There are masses of photographs on the internet of cats that have been taken with flash on the camera.
When the flash is on the camera the light from the flash reflects off objects at an angle which results in the reflected light returning close to or at the position on the camera lens.
If you are photographing a cat this way you often get a picture of a cat with laser eyes and a funny cheeseburger caption. You get "red eye" when the same thing happens to a person.
Why are cat's eye reflections brighter? This phenomenon has been known for decades hence the term "cats eyes" when referring to the center lines on roads (there are much fewer than years ago).
The reason is bound up with the cat's ability to see better in the dark than humans. Behind the retina of the cat's eyes is a reflective material which is designed to boost the image received by the eye. In modern parlance it is an image intensifier.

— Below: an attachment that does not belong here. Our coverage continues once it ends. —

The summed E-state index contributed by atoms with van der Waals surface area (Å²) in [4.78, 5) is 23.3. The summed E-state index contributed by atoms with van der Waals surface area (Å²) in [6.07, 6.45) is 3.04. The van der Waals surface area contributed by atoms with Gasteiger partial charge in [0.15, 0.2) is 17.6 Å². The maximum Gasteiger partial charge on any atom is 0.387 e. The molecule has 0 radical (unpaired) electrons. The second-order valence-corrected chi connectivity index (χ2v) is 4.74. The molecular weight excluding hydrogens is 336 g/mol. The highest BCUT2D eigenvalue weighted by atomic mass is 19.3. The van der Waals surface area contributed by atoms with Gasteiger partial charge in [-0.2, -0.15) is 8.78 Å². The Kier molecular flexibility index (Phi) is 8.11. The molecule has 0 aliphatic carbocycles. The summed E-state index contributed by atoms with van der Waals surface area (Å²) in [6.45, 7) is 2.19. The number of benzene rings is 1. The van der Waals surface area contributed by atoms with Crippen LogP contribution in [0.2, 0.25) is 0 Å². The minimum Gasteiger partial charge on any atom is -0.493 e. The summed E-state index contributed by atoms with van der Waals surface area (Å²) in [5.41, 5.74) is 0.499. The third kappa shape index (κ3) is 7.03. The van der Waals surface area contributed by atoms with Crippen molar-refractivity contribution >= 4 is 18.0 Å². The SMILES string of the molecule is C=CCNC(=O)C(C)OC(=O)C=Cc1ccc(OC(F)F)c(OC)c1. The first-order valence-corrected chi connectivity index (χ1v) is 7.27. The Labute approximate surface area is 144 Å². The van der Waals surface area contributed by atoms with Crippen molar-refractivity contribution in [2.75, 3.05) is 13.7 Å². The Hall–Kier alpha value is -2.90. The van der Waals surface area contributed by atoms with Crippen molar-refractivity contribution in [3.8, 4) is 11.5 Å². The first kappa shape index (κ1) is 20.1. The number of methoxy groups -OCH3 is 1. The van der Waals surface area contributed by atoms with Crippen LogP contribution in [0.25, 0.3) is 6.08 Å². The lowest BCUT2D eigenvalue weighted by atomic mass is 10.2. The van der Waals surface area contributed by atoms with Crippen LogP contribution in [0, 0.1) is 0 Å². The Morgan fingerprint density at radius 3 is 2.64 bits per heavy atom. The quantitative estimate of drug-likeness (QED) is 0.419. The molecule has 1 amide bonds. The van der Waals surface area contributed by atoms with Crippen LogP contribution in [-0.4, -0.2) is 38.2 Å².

Human eyes reflect red (the color of blood, which feeds the retina). For the cat it is a bright light from this reflective material.
When it is completely dark, however, cats can't see in the conventional sense. They fall back on their other outstanding senses namely smell, sound and her sensitive whiskers that detect air currents.
Photographs reproduced under creative commons. Copyright (top) Maggie Osterberg (bottom) r11132a (Flickr)